TECHNICAL FIELD

[0002] This disclosure relates to the treatment of intrapulmonary bacterial infections, including the treatment of nosocomial pneumonia infections, with a cephalosporin.

BACKGROUND

[0003] The cephalosporin (6R,7R)-3-[5-Amino-4-[3-(2-aminoethyl)ureido]-1-methyl-1H-pyrazol-2-ium-2-ylmethyl]-7-[2-(5-amino-1,2,4-thiadiazol-3-yl)-2-[(Z)-1-carboxy-1-methylethoxyimino]acetamido]-3-cephem-4-carboxylic acid (also referred to as “CXA-101” and previously designated FR264205) is an antibacterial agent. CXA-101 can be provided as the compound shown in FIG. 1. The antibacterial activity of CXA-101 is believed to result from its interaction with penicillin binding proteins (PBPs) to inhibit the biosynthesis of the bacterial cell wall which acts to stop bacterial replication. CXA-101 can be combined (e.g., mixed) with a β-lactamase inhibitor (“BLI”), such as tazobactam. Tazobactam is a BLI against Class A and some Class C β-lactamases, with well established in vitro and in vivo efficacy in combination with active β-lactam antibiotics. The combination of CXA-101 and tazobactam in a 2:1 weight ratio is an antibiotic pharmaceutical composition (“CXA-201”) for parenteral administration. CXA-201 displays potent antibacterial activity in vitro against common Gram-negative and selected Gram-positive organisms. CXA-201 is a broad-spectrum antibacterial with in vitro activity against Enterobacteriaceae including strains expressing extended spectrum β-lactamases-resistant (MIC90=1 mg/mL), as well as Pseudomonas aeruginosa (P. aeruginosa) including multi-drug resistant strains (MIC90=2 μg/mL). CXA-201 is a combination antibacterial with activity against many Gram-negative pathogens known to cause intrapulmonary infections, including nosocomial pneumonia caused by P. aeruginosa.
[0004] Intrapulmonary infections, such as nosocomial pneumonia, remain a major cause of morbidity and mortality, especially infections caused by drug resistant pathogens such as P. aeruginosa. One challenge in treating intrapulmonary infections with systemic administration of an antibiotic is determining the antibiotic dose that will provide a therapeutically safe and effective concentration of the antibiotic at the site of an infection on the mucosal side of the bronchi in the lung (i.e., in the bronchial secretions). Many antibiotics diffuse poorly from the bloodstream across the bronchi [e.g., Pennington, J. E., “Penetration of antibiotics into respiratory secretions,” Rev Infect Dis 3(1):67-73 (1981)], which can result in the administration of higher doses of antibiotic than would be prescribed for a truly systemic infection. Furthermore, the purulent sputum that characterizes infected patients tends to compromise the potency of many antibiotics (See e.g., Levy, J., et al., “Bioactivity of gentamicin in purulent sputum from patients with cystic fibrosis or bronchiectasis: comparison with activity in serum,” J Infect Dis 148(6):1069-76 (1983)). In some cases, the result is the prescription of large amounts of a systemically administered antibiotic to treat an intrapulmonary infection.
[0005] The efficacy of an antibiotic depends in part on the concentration of the drug at the site of action. Efficacy of antimicrobial therapy requires adequate antibiotic concentrations at the site of bacterial infection, and some authorities believe that epithelial lining fluid (ELF) concentrations are a reasonable surrogate for predicting effective concentrations for treating intrapulmonary infections such as pneumonia. For many antibiotics, clinical data correlating ELF concentrations to clinical outcome is unavailable and the clinical significance of differences in pulmonary penetration of antibiotics is unknown or poorly characterized. Few studies have quantified the penetration of β-lactam agents into the lung, as measured by the ratio of area under the concentration-time curve (AUC) in ELF to AUC in plasma (AUC(ELF)/AUC(plasma) ratio). For some published studies, the concentration of antibiotics measured in the ELF of the lung has varied widely. For example, the reported penetration ratio of telavancin in healthy human volunteers ranges widely between 0.43 and 1.24 (Lodise, Gottfreid, Drusano, 2008 Antimicrobial Agents and Chemotherapy). Thus, predicting the penetration of a drug into the ELF a priori, based on the structure, molecular weight, size and solubility is difficult due to the limited data available on the effect of physicochemical properties on the lung penetration of drugs.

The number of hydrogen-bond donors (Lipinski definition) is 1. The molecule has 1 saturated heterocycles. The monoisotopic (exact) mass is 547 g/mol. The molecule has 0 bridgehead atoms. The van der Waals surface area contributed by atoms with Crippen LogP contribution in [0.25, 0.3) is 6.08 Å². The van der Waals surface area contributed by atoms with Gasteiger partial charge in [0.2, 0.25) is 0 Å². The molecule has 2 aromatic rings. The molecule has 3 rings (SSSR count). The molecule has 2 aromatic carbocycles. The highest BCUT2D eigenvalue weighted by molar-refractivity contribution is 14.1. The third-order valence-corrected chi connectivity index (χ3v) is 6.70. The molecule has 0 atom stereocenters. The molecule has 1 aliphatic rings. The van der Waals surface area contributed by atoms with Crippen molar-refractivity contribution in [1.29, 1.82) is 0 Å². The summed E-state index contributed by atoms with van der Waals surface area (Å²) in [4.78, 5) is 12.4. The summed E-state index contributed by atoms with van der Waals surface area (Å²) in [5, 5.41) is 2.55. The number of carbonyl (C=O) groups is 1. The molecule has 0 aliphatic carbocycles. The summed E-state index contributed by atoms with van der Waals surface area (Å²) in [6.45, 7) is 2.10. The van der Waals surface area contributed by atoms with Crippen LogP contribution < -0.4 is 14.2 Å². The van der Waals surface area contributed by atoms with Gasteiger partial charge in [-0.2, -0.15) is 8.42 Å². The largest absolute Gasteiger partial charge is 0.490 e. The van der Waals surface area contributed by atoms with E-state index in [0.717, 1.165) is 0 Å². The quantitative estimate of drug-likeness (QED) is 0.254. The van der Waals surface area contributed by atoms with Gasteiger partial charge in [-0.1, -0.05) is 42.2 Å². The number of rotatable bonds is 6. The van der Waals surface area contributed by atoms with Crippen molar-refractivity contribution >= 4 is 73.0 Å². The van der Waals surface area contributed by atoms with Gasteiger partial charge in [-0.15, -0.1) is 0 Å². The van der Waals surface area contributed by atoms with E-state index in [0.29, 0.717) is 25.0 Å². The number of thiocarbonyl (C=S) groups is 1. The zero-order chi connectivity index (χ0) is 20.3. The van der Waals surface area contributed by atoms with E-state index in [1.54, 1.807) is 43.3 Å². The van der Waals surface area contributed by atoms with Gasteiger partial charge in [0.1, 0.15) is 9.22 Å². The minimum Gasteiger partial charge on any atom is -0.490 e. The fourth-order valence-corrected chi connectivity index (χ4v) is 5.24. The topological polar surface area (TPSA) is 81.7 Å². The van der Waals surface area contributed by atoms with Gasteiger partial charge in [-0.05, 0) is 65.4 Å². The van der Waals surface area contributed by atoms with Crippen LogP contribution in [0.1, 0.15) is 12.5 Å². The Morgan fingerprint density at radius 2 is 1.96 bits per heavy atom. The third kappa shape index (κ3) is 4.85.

[0006] Accordingly, the efficacy of a particular drug in treating intrapulmonary infections, in particular nosocomial pneumonia, cannot be predicted solely on the basis of data, such as in vitro data relating to the activity of that drug against a particular bacterium, which does not give any indication as whether the drug will accumulate at a therapeutically safe and effective concentration at the site of an infection on the mucosal side of the bronchi in the lung (i.e., in the bronchial secretions). For instance, tigicycline, a glycylcycline antimicrobial, has in vitro activity against many species of Gram-positive and Gram-negative bacteria, including P. aeruginosa, and it has been approved by the FDA for the treatment of complicated skin and skin structure infections, complicated intra-abdominal infections, and community acquired pneumonia. However, tigicycline is not approved for the treatment of nosocomial pneumonia, in view of an increased mortality risk associated with the use of tigicycline compared to other drugs in patients treated for nosocomial pneumonia.